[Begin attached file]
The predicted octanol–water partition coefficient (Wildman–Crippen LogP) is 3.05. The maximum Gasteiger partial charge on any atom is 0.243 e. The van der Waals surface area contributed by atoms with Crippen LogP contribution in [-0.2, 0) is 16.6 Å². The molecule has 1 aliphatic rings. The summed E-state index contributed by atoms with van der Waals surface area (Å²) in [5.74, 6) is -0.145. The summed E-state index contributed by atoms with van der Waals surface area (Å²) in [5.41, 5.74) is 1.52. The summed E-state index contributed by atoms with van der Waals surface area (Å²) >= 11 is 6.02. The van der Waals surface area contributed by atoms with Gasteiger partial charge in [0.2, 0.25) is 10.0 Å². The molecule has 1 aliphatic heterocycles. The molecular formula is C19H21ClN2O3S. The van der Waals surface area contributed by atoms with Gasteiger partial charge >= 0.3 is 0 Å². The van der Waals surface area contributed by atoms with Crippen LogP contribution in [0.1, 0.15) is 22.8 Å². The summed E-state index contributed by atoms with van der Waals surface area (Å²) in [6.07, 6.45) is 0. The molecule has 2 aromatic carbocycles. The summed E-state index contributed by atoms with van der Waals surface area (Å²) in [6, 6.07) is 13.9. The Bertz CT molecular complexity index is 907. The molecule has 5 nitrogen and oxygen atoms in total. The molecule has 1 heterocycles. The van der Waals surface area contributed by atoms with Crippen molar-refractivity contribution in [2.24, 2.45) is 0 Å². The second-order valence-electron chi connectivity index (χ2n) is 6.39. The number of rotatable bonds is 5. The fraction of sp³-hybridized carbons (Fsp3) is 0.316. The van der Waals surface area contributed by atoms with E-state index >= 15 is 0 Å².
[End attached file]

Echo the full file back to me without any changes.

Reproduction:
The predicted octanol–water partition coefficient (Wildman–Crippen LogP) is 3.05. The maximum Gasteiger partial charge on any atom is 0.243 e. The van der Waals surface area contributed by atoms with Crippen LogP contribution in [-0.2, 0) is 16.6 Å². The molecule has 1 aliphatic rings. The summed E-state index contributed by atoms with van der Waals surface area (Å²) in [5.74, 6) is -0.145. The summed E-state index contributed by atoms with van der Waals surface area (Å²) in [5.41, 5.74) is 1.52. The summed E-state index contributed by atoms with van der Waals surface area (Å²) >= 11 is 6.02. The van der Waals surface area contributed by atoms with Gasteiger partial charge in [0.2, 0.25) is 10.0 Å². The molecule has 1 aliphatic heterocycles. The molecular formula is C19H21ClN2O3S. The van der Waals surface area contributed by atoms with Gasteiger partial charge >= 0.3 is 0 Å². The van der Waals surface area contributed by atoms with Crippen LogP contribution in [0.1, 0.15) is 22.8 Å². The summed E-state index contributed by atoms with van der Waals surface area (Å²) in [6.07, 6.45) is 0. The molecule has 2 aromatic carbocycles. The summed E-state index contributed by atoms with van der Waals surface area (Å²) in [6, 6.07) is 13.9. The Bertz CT molecular complexity index is 907. The molecule has 5 nitrogen and oxygen atoms in total. The molecule has 1 heterocycles. The van der Waals surface area contributed by atoms with Crippen molar-refractivity contribution in [2.24, 2.45) is 0 Å². The second-order valence-electron chi connectivity index (χ2n) is 6.39. The number of rotatable bonds is 5. The fraction of sp³-hybridized carbons (Fsp3) is 0.316. The van der Waals surface area contributed by atoms with E-state index >= 15 is 0 Å².